Wednesday, May 2, 2007

Precalculus 12.4 Limits at Infinity and Limits of Sequences

12.4 Limits at Infinity and Limits of Sequences

Definition of Limits at Infinity
If "f" is a function and L1 and L2 are real numbers, the statements

lim f(x) = L1
x®-¥

AND

lim f(x) = L1
x®+¥

denote the limits at infinity. The first is read "the limit of f(x) as x approaches negative infinity is L1," and the second is read "the limit of f(x) as x approaches infinity is L2"

To help evaluate limits at infinity, you can use the following:

Limits at Infinity
If "r" is a positive real number, then

lim (1/(xr)) = 0 Limit toward the right.
x®+¥

Furthermore, if xr is defined when x is less then 0, then

lim (1/(xr) = 0 the limit toward the left.
x®- ¥

Thought: -1/10 = -.1, -1/100 = -.01, -1/1000 = -.001, -1/10000 = -.0001
so as you can see, in the denominator as x approaches negative infinity, f(x) approaches zero.

Example 1: Evaluating a Limit at Infinity:

lim (5/(2x)) = 0
x®¥

As you can see when you graph this function, as x gets larger, f(x) gets closer to zero so that is how we can conclude the the limit equals zero.

Example 2:
lim (1 - 3/(x2)) =
x®¥

We can separate each part of the function to:

lim (1 )= 1
x®¥

and

lim (3/(x2)) = 0
x®¥

so
lim (1 - 3/(x2)) = 1 - 0 = 1
x®¥

Compare the following limits:
Find the limit as x approaches infinity:

a). f(x) = (-5x + 2)/(4x2 - 1)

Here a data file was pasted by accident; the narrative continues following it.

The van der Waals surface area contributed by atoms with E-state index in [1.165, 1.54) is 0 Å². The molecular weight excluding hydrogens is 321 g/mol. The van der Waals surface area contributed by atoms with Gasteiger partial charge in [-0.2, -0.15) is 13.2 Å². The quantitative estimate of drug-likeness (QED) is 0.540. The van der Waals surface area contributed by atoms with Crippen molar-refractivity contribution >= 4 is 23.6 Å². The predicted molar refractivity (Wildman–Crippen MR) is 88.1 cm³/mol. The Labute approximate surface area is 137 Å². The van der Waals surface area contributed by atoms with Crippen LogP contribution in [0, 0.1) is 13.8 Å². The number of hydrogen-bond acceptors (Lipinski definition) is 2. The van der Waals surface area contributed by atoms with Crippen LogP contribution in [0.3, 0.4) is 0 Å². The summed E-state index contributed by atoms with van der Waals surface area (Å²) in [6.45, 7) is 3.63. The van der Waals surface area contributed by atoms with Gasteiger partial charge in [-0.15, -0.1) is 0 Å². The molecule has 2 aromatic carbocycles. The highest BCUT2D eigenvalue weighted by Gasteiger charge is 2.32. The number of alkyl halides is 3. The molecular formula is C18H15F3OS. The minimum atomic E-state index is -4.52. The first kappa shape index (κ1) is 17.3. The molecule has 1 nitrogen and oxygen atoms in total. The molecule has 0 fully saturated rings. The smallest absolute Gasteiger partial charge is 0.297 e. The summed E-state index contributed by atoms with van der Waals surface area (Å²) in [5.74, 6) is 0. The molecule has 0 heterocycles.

b). g(x) = (4x2 + 1)/(3x2 - 1)

c). j(x) = (-3x4 + 1)/(2x3-1)

When you take the limit of each of these functions as x approaches infinity, you get:

1st, look in the denominator and find the largest exponent and use this term by dividing all the terms of the function by that variable raised to the largest exponent.

a).
lim (-5x + 2)/(4x2 - 1)=
x®¥

so divide each term by x2

lim [(-5x)/(x2) + 2/(x2)]/[(4x2)/(x2) - 1/(x2)]
x®¥

= (-0 + 0)/(4 - 0) = 0

b).
lim (4x2 + 1)/(3x2 - 1)=
x®¥

so divide each term by x2

lim [4 + 1/(x2)]/[3 - 1/(x2)]=
x®¥

(4 + 0)/(3 - 0) = 4/3

c).
lim (-3x4 + 1)/(2x3-1)
x®¥

and so divide each of the terms by x3

lim (-3x + 1/x3)/(2 - 1/x3)=
x®¥

-3x/2 so by putting infinity in for x, the limit does not exist because the numerator decreases without bound as the denominator approaches 2.

Therefore we can conclude:

Limits at Infinity for Rational Functions

for the rational function f(x) = N(x)/D(x) when

N(x) = anxn + ... + a0

And

D(x) = bmxm + ... + b0

the limit as x approaches positive or negative infinity is as follows:

lim f(x) = 0, when n is less than m
x®¥

lim f(x) = an/bm, when n = m
x®¥

And if n is greater than m, the limit does not exist.

Limit of a Sequence:
Let "f" be a function of a real variable, such that
lim f(x) = L
x®¥

If {an} is a sequence such that f(n) = an
for every positive integer "n", then the
lim an = L
n®¥

Example:
Given: 1/3, 1/9, 1/27, 1/81, ...

As n increases without bound, the terms of the sequence
an = 1/3n is said to

CONVERGE to zero.

lim 1/3n = 0
n®¥

___________________________________________

A sequence that does not converge is said to DIVERGE!

Example of this is: the sequence 1, -1, 1, -1, ... this diverges.

Find the limit of the Sequence:

Example 1:
lim (4x - 1)/(x + 3)=
x®¥
{3/4, 7/5, 11/6, 15/7, ...} = 4

Example 2:
lim (3x + 2)/(2x2 - 1)=
x®¥
{5/1, 8/7, 11/17, 14/31, ...} = 0

Example 3:
lim (7x2 - 1)/(8x2)=
x®¥
{6/8, 27/32, 62/72, 111/128, ...} = 7/8

Use the site: http://www.calculus-help.com/funstuff/phobe.html

Chapter 1, lesson 4 to help with this lesson.